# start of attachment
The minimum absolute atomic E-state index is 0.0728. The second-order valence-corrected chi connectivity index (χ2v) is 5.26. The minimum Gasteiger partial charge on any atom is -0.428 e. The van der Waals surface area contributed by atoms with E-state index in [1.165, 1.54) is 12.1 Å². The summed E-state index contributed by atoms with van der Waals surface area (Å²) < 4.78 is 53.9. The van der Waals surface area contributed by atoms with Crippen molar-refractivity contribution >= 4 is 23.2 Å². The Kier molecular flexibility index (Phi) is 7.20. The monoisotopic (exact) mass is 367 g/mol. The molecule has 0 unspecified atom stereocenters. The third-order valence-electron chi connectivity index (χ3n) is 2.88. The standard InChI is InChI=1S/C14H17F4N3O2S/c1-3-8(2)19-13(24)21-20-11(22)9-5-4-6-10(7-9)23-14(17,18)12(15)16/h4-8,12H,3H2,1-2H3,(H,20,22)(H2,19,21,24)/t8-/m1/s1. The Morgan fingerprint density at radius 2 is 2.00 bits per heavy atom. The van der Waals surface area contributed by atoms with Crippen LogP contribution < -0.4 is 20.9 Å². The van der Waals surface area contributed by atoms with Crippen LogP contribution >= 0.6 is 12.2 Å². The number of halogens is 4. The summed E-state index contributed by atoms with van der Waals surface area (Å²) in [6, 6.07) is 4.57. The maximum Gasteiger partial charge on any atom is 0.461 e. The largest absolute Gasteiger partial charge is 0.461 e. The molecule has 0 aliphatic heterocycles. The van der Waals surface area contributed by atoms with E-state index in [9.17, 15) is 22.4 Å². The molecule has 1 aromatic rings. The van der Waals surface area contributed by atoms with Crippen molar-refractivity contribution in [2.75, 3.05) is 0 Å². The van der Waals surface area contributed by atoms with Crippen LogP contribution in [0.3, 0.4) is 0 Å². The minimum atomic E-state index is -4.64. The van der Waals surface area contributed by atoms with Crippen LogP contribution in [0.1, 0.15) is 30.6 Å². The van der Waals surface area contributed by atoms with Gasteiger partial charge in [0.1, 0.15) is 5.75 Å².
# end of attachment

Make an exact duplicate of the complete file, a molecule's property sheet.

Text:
The minimum absolute atomic E-state index is 0.0728. The second-order valence-corrected chi connectivity index (χ2v) is 5.26. The minimum Gasteiger partial charge on any atom is -0.428 e. The van der Waals surface area contributed by atoms with E-state index in [1.165, 1.54) is 12.1 Å². The summed E-state index contributed by atoms with van der Waals surface area (Å²) < 4.78 is 53.9. The van der Waals surface area contributed by atoms with Crippen molar-refractivity contribution >= 4 is 23.2 Å². The Kier molecular flexibility index (Phi) is 7.20. The monoisotopic (exact) mass is 367 g/mol. The molecule has 0 unspecified atom stereocenters. The third-order valence-electron chi connectivity index (χ3n) is 2.88. The standard InChI is InChI=1S/C14H17F4N3O2S/c1-3-8(2)19-13(24)21-20-11(22)9-5-4-6-10(7-9)23-14(17,18)12(15)16/h4-8,12H,3H2,1-2H3,(H,20,22)(H2,19,21,24)/t8-/m1/s1. The Morgan fingerprint density at radius 2 is 2.00 bits per heavy atom. The van der Waals surface area contributed by atoms with Crippen LogP contribution < -0.4 is 20.9 Å². The van der Waals surface area contributed by atoms with Crippen LogP contribution >= 0.6 is 12.2 Å². The number of halogens is 4. The summed E-state index contributed by atoms with van der Waals surface area (Å²) in [6, 6.07) is 4.57. The maximum Gasteiger partial charge on any atom is 0.461 e. The largest absolute Gasteiger partial charge is 0.461 e. The molecule has 0 aliphatic heterocycles. The van der Waals surface area contributed by atoms with E-state index in [9.17, 15) is 22.4 Å². The molecule has 1 aromatic rings. The van der Waals surface area contributed by atoms with Crippen molar-refractivity contribution in [2.75, 3.05) is 0 Å². The van der Waals surface area contributed by atoms with Crippen LogP contribution in [0.3, 0.4) is 0 Å². The minimum atomic E-state index is -4.64. The van der Waals surface area contributed by atoms with Crippen LogP contribution in [0.1, 0.15) is 30.6 Å². The van der Waals surface area contributed by atoms with Gasteiger partial charge in [0.1, 0.15) is 5.75 Å².